The ‘other side’ of motherhood

A story of postpartum depression

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For women there is this push to have it all. Perfect face, perfect body, perfect house, perfect career, perfect relationship and of course, the perfect family!

We strive and strive to make our lives look picture perfect but for many, the reality can be vastly different.

Especially for that of a new mother.

For nine months we picture the Huggies moments we think our lives will become. But for postpartum sufferers these moments are more like the highlights reel than the everyday image.

For whatever reason motherhood just doesn’t gel with us. And although the causes and symptoms can vary, the result is inevitably one of inadequacy and self-loathing.

How do I know this?

Because I was that woman. Tying myself in knots to present the perfect image of doting wife and mother. The result.… the most despondent period of my life to date. Postpartum depression, weight gain, isolation, a failing marriage, children I felt unqualified for and a loss of identity as I left behind my corporate career. But like many women, I suffered in silence. If I could just make it all ‘look good’ on the outside, somehow it would magically feel better on the inside.

Newsflash it didn’t work.

Food became my friend and with each passing day I fell further into depression and further out of my clothes. At the ripe old age of 34, sitting in sweats watching daytime TV, I came to the conclusion that the best of my life thus far was officially over.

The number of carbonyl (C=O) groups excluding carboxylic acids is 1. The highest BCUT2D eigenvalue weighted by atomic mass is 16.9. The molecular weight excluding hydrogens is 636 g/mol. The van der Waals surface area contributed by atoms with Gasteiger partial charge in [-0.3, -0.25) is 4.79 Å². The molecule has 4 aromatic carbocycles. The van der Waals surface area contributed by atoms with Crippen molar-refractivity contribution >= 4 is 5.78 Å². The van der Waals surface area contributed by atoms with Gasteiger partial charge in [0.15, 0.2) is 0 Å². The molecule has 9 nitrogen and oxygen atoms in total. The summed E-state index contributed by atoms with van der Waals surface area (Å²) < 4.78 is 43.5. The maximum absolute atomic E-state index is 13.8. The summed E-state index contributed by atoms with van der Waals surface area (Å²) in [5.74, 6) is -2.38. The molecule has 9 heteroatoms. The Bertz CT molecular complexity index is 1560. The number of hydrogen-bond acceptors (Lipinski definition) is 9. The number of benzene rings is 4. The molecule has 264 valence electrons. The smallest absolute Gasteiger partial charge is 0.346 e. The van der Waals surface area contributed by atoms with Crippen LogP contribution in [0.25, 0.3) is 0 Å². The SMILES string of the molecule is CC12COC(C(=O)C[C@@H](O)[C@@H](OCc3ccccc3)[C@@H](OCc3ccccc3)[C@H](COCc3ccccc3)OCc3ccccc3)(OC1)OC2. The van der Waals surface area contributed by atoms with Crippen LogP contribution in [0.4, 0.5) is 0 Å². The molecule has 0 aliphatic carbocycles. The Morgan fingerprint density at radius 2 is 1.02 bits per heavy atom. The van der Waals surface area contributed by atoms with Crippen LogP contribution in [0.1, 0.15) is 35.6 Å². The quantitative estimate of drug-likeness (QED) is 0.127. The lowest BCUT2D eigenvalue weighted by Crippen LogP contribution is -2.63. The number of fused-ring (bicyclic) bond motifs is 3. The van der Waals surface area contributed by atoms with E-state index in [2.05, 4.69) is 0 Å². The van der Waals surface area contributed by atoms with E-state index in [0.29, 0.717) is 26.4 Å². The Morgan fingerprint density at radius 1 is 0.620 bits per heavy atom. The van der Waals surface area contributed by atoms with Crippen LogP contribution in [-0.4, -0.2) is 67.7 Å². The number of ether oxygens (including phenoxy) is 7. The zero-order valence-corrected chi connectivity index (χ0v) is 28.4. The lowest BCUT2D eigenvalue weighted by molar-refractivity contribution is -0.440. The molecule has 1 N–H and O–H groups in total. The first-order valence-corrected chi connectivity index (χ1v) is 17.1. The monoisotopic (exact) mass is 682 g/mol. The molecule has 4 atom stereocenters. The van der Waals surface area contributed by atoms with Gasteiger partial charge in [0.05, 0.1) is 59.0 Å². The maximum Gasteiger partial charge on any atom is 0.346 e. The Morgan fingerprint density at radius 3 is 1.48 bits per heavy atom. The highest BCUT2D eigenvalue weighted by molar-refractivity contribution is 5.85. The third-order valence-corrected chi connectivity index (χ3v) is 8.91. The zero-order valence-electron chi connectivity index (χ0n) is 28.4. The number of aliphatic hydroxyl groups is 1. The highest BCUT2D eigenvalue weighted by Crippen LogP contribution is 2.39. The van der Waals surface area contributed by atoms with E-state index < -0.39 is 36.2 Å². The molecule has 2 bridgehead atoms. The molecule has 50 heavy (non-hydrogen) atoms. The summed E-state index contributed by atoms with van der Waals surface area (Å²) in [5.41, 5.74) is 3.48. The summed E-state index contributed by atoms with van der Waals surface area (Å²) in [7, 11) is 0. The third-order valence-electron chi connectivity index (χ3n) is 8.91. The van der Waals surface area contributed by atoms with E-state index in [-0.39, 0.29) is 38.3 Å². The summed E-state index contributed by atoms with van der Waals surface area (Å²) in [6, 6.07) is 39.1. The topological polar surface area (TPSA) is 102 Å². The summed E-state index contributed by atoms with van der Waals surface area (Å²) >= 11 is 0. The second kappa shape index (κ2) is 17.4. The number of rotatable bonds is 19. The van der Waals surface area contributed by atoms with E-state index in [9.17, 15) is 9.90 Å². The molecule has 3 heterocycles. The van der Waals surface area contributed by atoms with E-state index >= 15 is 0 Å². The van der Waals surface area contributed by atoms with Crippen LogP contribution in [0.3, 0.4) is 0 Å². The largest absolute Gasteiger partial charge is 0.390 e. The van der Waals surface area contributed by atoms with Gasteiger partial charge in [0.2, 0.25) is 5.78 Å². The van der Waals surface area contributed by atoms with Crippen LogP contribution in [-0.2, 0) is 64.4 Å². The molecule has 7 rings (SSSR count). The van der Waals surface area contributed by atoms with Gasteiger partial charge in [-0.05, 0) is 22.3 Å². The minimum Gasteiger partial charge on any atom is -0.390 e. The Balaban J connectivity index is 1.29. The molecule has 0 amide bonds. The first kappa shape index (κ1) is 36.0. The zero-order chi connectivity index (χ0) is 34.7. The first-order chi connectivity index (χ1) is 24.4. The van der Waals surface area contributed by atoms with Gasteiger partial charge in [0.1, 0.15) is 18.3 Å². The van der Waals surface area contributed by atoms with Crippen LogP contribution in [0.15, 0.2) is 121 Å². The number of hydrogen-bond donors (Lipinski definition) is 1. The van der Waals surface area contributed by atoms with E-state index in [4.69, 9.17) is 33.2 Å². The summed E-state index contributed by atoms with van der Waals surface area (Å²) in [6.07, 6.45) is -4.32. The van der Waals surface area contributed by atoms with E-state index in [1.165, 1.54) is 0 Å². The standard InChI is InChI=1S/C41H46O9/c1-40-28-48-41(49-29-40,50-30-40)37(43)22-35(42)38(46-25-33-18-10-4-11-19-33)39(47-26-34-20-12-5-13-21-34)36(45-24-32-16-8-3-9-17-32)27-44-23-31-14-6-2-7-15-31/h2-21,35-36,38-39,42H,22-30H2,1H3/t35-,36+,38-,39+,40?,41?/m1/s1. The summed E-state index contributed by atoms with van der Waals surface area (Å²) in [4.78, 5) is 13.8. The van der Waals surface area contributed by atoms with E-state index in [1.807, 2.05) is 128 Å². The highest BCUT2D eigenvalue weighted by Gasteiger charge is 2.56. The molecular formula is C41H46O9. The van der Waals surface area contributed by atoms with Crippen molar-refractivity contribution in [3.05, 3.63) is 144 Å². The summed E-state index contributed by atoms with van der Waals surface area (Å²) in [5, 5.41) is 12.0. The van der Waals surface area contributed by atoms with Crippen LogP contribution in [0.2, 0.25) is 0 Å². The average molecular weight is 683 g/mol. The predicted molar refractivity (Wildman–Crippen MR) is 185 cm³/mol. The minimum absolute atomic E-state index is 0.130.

What was happening?

Why had no one told me that in signing on for all this grown-up woman stuff I was effectively handing over my life?

What was supposed to be this magical period in my life felt more like a nightmare than a fairytale. I was upset and angry at my fellow womankind.

One hundred years ago, a woman’s role was clear. Couple up, have children, care for the children, cook meals, tend to the house. Today however life is very different with many women having responsibilities outside the home. Yet we still hold these traditional roles, along with the ideal we should be able to do it all perfectly. If not every area of our life looks like a magazine shoot, we have somehow failed as a woman.

We are sacrificing ourselves in the pursuit of some unattainable goal. And this all or nothing mentality we have adopted is quite literally making us sick and miserable. Depression, exhaustion, failing relationships, expanding waistlines, poor self-image. These are all too common occurrences for the modern woman.

How do we change this?

In a world that continues to push us to do, be and achieve more, we need to find a new perspective. To give ourselves the permission to slow down. To ditch perfection and accept ok. To speak up with our authentic voice and say “hey this is tough, I need some help here”. Far from weakness this is the ultimate act of courage and an opportunity for true connection with others. When we reach out we create bonds that allow us to share the unwritten burdens of motherhood.

There is so much guilt and shame that often comes with the postpartum terrain. That all too common feeling you are failing as a mother can be crippling. When we speak up we risk rejection from the herd, a frightening thought for the pack creatures we humans are. But the asking price of silence is dangerously high. And the cost is not just borne by us, but our families, loved ones and society as a whole as we continue to perpetuate this mythical motherhood ideal.

So instead of silence and shame let’s open a dialogue and foster support and self-compassion. We all have a story. Some are roses, some are not. Neither is more or less worthy of a voice.

The journey from postpartum wilderness back to mothering nirvana can be grueling at times as we are confronted with parts of ourselves we’d rather leave buried. But knowing you are not alone is the best gift you can give a postpartum parent. 

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